Empirical evaluation has for many years been utilised to validate theories in other science disciplines. One of the first well-known reported examples of empirical evaluation occurred when Galileo wanted to prove that the rate of descent of objects was independent of their mass. This would disprove a theory put forward by Aristotle that the rate of descent is directly proportional to their weight. To prove his theory Galileo dropped two balls made from the same material but different masses from the top of the Tower of Pisa. When the experiment was performed Galileo's theory was proved correct through the empirical evidence collected. What this story demonstrates is the importance of empirical validation to verify or disprove theories and hypotheses. The purpose of this chapter is to emphasise the importance and difficulties of empirical evaluation in the domain of SPLE.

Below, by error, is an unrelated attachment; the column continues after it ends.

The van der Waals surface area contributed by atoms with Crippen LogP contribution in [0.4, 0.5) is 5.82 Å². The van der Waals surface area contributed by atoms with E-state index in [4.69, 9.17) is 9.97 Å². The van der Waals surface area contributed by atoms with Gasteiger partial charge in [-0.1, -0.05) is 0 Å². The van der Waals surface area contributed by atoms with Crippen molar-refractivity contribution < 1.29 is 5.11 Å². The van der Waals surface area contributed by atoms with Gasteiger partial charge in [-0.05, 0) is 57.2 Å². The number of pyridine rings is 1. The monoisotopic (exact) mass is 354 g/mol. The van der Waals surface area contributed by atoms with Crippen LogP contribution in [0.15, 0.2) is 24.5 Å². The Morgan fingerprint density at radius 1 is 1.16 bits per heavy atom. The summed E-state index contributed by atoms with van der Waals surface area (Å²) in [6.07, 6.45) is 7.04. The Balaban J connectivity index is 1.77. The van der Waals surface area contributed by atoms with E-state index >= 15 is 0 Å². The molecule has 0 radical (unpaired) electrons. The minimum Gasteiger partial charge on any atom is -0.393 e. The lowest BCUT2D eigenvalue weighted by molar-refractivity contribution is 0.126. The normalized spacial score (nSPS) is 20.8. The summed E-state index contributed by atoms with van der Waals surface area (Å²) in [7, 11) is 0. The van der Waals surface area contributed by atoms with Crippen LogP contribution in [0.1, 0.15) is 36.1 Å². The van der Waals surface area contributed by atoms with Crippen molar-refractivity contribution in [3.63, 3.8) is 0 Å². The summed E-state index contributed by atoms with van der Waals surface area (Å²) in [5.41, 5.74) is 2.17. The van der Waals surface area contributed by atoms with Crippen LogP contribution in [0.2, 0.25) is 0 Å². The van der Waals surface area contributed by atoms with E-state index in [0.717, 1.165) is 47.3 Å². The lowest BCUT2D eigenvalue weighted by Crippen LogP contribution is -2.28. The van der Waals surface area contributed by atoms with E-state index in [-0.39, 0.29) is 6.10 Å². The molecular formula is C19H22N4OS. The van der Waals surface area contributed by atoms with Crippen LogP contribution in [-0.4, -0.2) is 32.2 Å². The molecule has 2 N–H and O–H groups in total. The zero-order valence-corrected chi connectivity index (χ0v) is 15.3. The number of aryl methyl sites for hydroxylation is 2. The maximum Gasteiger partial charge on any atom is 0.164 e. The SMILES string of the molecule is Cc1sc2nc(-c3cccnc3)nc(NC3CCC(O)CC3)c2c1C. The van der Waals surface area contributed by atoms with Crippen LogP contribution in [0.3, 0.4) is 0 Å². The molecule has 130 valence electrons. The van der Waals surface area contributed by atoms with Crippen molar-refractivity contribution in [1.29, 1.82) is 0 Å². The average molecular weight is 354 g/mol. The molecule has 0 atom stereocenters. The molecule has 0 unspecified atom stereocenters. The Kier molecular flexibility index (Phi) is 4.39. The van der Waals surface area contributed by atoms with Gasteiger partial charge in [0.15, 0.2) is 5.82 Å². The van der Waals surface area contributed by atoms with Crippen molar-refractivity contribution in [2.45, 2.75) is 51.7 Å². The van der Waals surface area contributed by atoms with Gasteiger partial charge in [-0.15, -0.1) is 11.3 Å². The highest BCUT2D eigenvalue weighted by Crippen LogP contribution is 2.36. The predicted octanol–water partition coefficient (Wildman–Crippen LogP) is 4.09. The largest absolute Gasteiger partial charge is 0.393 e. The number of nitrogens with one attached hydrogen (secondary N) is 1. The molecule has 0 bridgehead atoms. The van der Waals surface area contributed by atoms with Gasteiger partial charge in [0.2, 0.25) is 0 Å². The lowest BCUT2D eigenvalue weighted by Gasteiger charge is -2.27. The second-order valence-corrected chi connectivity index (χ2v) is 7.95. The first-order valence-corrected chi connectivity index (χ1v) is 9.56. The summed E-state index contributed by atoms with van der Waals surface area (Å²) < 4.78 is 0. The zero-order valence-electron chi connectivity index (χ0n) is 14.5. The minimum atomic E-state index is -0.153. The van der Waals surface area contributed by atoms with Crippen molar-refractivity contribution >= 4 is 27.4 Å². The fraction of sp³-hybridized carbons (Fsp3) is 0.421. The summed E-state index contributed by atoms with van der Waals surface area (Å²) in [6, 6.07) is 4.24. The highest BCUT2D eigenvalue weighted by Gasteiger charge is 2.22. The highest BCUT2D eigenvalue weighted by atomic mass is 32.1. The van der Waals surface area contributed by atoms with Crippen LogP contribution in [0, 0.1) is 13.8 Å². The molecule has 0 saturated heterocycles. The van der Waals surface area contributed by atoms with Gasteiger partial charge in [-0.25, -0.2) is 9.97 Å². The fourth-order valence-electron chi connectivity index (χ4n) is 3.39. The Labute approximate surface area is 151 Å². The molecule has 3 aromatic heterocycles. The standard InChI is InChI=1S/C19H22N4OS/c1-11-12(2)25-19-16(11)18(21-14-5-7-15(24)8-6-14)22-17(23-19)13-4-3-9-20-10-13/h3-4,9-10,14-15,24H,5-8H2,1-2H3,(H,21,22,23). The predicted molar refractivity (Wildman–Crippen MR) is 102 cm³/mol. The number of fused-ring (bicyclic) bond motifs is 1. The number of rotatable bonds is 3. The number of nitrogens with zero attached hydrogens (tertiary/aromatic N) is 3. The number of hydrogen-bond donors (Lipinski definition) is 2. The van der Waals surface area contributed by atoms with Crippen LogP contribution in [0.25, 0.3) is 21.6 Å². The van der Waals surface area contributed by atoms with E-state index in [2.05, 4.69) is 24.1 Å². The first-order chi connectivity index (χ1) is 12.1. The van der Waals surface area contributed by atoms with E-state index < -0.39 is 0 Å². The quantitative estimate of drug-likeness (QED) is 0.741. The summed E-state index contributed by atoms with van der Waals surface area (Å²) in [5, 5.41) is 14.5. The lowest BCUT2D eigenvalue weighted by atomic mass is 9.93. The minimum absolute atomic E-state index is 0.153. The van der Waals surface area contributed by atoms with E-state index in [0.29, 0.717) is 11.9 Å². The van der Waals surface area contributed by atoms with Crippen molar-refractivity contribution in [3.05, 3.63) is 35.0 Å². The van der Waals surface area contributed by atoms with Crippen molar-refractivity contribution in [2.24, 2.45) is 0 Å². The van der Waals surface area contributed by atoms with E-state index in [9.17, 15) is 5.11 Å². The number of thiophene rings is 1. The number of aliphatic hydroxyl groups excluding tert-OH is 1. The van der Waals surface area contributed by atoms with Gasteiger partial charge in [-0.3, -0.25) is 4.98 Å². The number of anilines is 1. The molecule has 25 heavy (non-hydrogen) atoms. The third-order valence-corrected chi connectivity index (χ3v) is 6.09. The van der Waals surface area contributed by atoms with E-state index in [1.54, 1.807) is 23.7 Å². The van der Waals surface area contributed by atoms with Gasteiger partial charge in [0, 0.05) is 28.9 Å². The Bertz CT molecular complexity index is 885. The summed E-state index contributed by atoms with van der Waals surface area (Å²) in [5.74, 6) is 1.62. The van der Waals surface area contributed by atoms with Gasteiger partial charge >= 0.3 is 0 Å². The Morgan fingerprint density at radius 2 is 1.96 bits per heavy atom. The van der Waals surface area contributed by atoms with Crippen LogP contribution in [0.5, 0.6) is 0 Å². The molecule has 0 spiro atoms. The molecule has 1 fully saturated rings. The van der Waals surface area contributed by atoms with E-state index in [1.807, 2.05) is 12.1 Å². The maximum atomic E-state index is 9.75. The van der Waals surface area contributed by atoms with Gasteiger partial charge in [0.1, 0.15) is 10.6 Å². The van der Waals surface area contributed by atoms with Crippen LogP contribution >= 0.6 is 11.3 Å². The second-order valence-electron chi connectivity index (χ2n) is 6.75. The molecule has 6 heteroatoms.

In addition to physics, experimentation plays a vital role in other disciplines. For example, medicine as a discipline did not really exist before experimentation was applied to this area (Basili, 1996). Instead, remedies and cures to illnesses were passed around based on hearsay, or from generation to generation. When experimentation was applied to medicine real progress was observed, with extra resources diverted to areas showing promise. Applying experimentation can speed up the progress of a discipline by quickly eliminating futile approaches and incorrect theories. Furthermore, experimentation can potentially open up new areas of research by uncovering unexpected results.